In the early days of the FTX collapse, wunderkind founder Sam Bankman-Fried was so stuck in the mud about saving the exchange that people near him were spinning their wheels trying to get him to do the right thing and step down as CEO.

As the New York Times reports, a trove of leaked internal messages among FTX's inner sanctum reveal that those around SBF were so frazzled by his reaction to the collapse that — among other schemes — they even reached out to his dad to see if he could help assuage his son's initial post-crash delusion.

In the days after FTX first crashed in early November, Bankman-Fried was, per the messages and sources reviewed by the NYT, convinced he could save the firm and bring it back from the brink — even after Changpeng "CZ" Zhao, the owner of rival exchange Binance, told him via text that the company would not be buying FTX in a fire sale because it had "way too many issues."

SBF's Hail Mary was, as the leaked messages reveal, the increasingly far fetched idea of securing additional outside investment amid the crash. He has claimed repeatedly, even after FTX filed for bankruptcy, that he'd been in contact with investors to save the company, and as recently as last week told his former colleagues that "potential interest in billions of dollars of funding came in roughly eight minutes after I signed the Chapter 11 docs."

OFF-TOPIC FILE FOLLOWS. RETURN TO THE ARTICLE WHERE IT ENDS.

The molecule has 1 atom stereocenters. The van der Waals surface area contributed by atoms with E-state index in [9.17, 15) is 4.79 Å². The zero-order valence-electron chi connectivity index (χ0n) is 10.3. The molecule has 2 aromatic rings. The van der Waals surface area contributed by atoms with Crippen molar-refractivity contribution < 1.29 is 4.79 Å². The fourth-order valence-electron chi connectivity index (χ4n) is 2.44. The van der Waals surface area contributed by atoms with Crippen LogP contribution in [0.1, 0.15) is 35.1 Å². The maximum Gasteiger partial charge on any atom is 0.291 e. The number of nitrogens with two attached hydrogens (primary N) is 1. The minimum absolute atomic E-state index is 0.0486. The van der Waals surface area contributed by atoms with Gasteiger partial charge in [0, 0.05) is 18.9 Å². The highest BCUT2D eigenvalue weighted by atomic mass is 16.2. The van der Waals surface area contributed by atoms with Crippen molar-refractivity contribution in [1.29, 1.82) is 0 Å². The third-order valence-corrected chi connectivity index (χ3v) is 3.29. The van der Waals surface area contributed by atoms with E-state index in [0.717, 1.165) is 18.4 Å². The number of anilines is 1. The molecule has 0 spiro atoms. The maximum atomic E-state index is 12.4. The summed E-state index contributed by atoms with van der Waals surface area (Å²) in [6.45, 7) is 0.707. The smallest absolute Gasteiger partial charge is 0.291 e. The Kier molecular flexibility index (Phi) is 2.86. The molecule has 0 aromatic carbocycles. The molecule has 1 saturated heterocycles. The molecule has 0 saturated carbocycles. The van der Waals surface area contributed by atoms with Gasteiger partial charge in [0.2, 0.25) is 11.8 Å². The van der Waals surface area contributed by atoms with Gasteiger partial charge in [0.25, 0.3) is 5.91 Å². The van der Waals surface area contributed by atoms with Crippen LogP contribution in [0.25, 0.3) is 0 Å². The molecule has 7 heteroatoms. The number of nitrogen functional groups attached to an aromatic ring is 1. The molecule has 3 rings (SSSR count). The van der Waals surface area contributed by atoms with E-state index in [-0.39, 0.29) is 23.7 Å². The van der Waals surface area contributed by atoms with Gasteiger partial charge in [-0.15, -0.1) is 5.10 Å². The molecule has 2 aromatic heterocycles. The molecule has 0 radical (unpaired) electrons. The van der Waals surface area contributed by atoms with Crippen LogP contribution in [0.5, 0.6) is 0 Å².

What's more, he had to be handheld by lawyers through the process of stepping down, which he seems to have resisted furiously. The messages reviewed by the NYT showed that lawyers had to check in on him repeatedly while he looked into John Jay Ray III, a corporate turnaround guru who led Enron through its own implosion in 2001 and is now helming the bankrupt FTX.

"This is an excellent pick and I wholeheartedly hope you sign this tonight," Zach Dexter, an FTX executive, wrote to SBF on the night of November 10. "The faster John is in place, the faster the company can resolve issues that require urgent progress."

Bankman-Fried, who had previously seemed to dodge Dexter's questions about stepping down, appeared to only decide to hire Ray after talking to lawyers, and finally made the decision to do so around four the next morning amid a series of dodged and frenzied messages from his attorneys and advisors.

Shortly thereafter, FTX filed for bankruptcy, the report notes, but SBF nevertheless continued to try to lobby investors even though he was no longer in control of the firm.

Such was the chaos and miscommunication surrounding that moment that, as it turned out, the initial bankruptcy filing erroneously claimed to own firms like Alameda and, curiously, FTX's American arm, when those entities were actually owned by AZA Finance, a company that partnered with the exchange as it ventured into crypto in Africa.

To explain the error, top FTX lawyer Ryne Miller simply told AZA's people that the fault lay elsewhere.

"We had no cooperation of the founders in preparing this week," Miller told AZA execs on Slack. "It was unfortunate."

More on FTX: SBF Says His Lawyers Can "Go F*ck Themselves" 

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